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African leaders condemn Nice attack, mourn with France

African leaders condemn Nice attack, mourn with France

Nice, France

African leaders have condemned the Thursday night attack in Nice, south of France when a man drove a heavy truck into a crowd celebrating French national holiday, Bastille Day, killing at least 84 people.

The truck driver who was shot dead by police, is reported to be a delivery driver identified by French media as Mohamed Lahouaiej Bouhlel. The police also identified him as a 31-year-old Franco-Tunisian, born in Tunisia.

Kenyan president Uhuru Kenyatta in a statement commiserating with France on Friday said the attack appears to have been motivated by the “same evil ideology that has inspired equally vile attacks in Kenya”.

“As a friend and ally of France, and as a nation that has suffered the same evil that was visited on France yesterday, Kenya stands ready to support France in this time of sorrow and grief,” the statement added.

Gabonese president, Ali Bongo Ondimba, also used Twitter to express his country’s support to the French people who were celebrating their liberty when they were attacked.

Senegalese president Macky Sall also said he is saddened by the “unspeakable attack and cowardly killing of many innocent victims.” He expressed his condolences also via Twitter.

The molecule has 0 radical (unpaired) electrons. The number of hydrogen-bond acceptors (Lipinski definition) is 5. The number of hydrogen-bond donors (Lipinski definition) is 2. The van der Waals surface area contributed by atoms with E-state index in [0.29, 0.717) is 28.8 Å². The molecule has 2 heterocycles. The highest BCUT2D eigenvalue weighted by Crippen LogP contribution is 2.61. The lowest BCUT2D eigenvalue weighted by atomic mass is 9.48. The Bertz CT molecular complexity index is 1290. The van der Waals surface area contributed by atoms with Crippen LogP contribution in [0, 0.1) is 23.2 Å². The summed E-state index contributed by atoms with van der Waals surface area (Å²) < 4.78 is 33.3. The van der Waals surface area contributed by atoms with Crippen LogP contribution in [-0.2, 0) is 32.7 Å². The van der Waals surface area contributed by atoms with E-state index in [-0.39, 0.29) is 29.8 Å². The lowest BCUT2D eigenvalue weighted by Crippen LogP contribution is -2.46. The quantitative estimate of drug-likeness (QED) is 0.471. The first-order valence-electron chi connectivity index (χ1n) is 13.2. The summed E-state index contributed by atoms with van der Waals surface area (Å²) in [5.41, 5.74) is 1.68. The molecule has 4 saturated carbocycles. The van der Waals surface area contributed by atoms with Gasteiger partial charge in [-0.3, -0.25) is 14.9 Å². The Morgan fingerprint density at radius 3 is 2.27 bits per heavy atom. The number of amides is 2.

The Ivorian president added his voice, through his presidency, to the many condemnations against the attack in Nice expressing his condolences to the French people.

Meanwhile, the opposition leader of the Democratic Republic of Congo, Moise Katumbi, linked the veracity of the attack to those of the United States and his country the DRC. He also described the attack as despicable while expressing condolences and prayers to France.

French president Francois Hollande has described the attack as a clear terrorist assault and extended the country’s state of emergency for another three months.

“There’s no denying the terrorist nature of this attack of yet again the most extreme form of violence,” the French leader said in a national television address at 4 a.m. (0200 GMT), about five or six hours after the carnage in Nice.